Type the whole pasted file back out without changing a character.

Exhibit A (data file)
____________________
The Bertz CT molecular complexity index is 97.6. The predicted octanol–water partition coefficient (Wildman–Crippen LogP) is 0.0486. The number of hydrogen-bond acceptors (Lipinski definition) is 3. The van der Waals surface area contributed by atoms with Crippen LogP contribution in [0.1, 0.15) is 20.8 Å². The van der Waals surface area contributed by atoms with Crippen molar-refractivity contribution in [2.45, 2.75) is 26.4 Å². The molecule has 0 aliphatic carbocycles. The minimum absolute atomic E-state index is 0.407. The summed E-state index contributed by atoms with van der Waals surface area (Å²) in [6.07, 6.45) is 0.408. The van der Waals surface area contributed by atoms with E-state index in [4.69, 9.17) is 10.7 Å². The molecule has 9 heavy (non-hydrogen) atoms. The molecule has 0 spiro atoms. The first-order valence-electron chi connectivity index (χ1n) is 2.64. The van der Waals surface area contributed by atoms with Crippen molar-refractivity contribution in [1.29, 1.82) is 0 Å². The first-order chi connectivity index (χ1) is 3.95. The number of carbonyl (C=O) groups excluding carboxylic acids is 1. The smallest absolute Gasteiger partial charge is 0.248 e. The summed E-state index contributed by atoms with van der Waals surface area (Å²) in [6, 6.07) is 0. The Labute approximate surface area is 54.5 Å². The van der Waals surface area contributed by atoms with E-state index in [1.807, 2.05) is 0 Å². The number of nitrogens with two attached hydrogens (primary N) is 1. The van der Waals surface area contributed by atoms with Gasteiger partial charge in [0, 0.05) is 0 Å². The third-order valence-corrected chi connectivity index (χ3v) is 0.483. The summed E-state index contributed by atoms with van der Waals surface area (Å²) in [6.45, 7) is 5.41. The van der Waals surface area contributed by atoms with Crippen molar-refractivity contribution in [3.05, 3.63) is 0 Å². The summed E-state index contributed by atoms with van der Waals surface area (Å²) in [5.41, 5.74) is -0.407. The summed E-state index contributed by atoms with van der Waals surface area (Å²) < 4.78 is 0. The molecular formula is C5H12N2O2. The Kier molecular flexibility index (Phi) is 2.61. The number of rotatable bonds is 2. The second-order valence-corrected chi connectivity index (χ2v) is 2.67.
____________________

The Bertz CT molecular complexity index is 97.6. The predicted octanol–water partition coefficient (Wildman–Crippen LogP) is 0.0486. The number of hydrogen-bond acceptors (Lipinski definition) is 3. The van der Waals surface area contributed by atoms with Crippen LogP contribution in [0.1, 0.15) is 20.8 Å². The van der Waals surface area contributed by atoms with Crippen molar-refractivity contribution in [2.45, 2.75) is 26.4 Å². The molecule has 0 aliphatic carbocycles. The minimum absolute atomic E-state index is 0.407. The summed E-state index contributed by atoms with van der Waals surface area (Å²) in [6.07, 6.45) is 0.408. The van der Waals surface area contributed by atoms with E-state index in [4.69, 9.17) is 10.7 Å². The molecule has 9 heavy (non-hydrogen) atoms. The molecule has 0 spiro atoms. The first-order valence-electron chi connectivity index (χ1n) is 2.64. The van der Waals surface area contributed by atoms with Crippen molar-refractivity contribution in [1.29, 1.82) is 0 Å². The first-order chi connectivity index (χ1) is 3.95. The number of carbonyl (C=O) groups excluding carboxylic acids is 1. The smallest absolute Gasteiger partial charge is 0.248 e. The summed E-state index contributed by atoms with van der Waals surface area (Å²) in [6, 6.07) is 0. The Labute approximate surface area is 54.5 Å². The van der Waals surface area contributed by atoms with E-state index in [1.807, 2.05) is 0 Å². The number of nitrogens with two attached hydrogens (primary N) is 1. The van der Waals surface area contributed by atoms with Gasteiger partial charge in [0, 0.05) is 0 Å². The third-order valence-corrected chi connectivity index (χ3v) is 0.483. The summed E-state index contributed by atoms with van der Waals surface area (Å²) in [6.45, 7) is 5.41. The van der Waals surface area contributed by atoms with Crippen molar-refractivity contribution in [3.05, 3.63) is 0 Å². The summed E-state index contributed by atoms with van der Waals surface area (Å²) in [5.41, 5.74) is -0.407. The summed E-state index contributed by atoms with van der Waals surface area (Å²) < 4.78 is 0. The molecular formula is C5H12N2O2. The Kier molecular flexibility index (Phi) is 2.61. The number of rotatable bonds is 2. The second-order valence-corrected chi connectivity index (χ2v) is 2.67.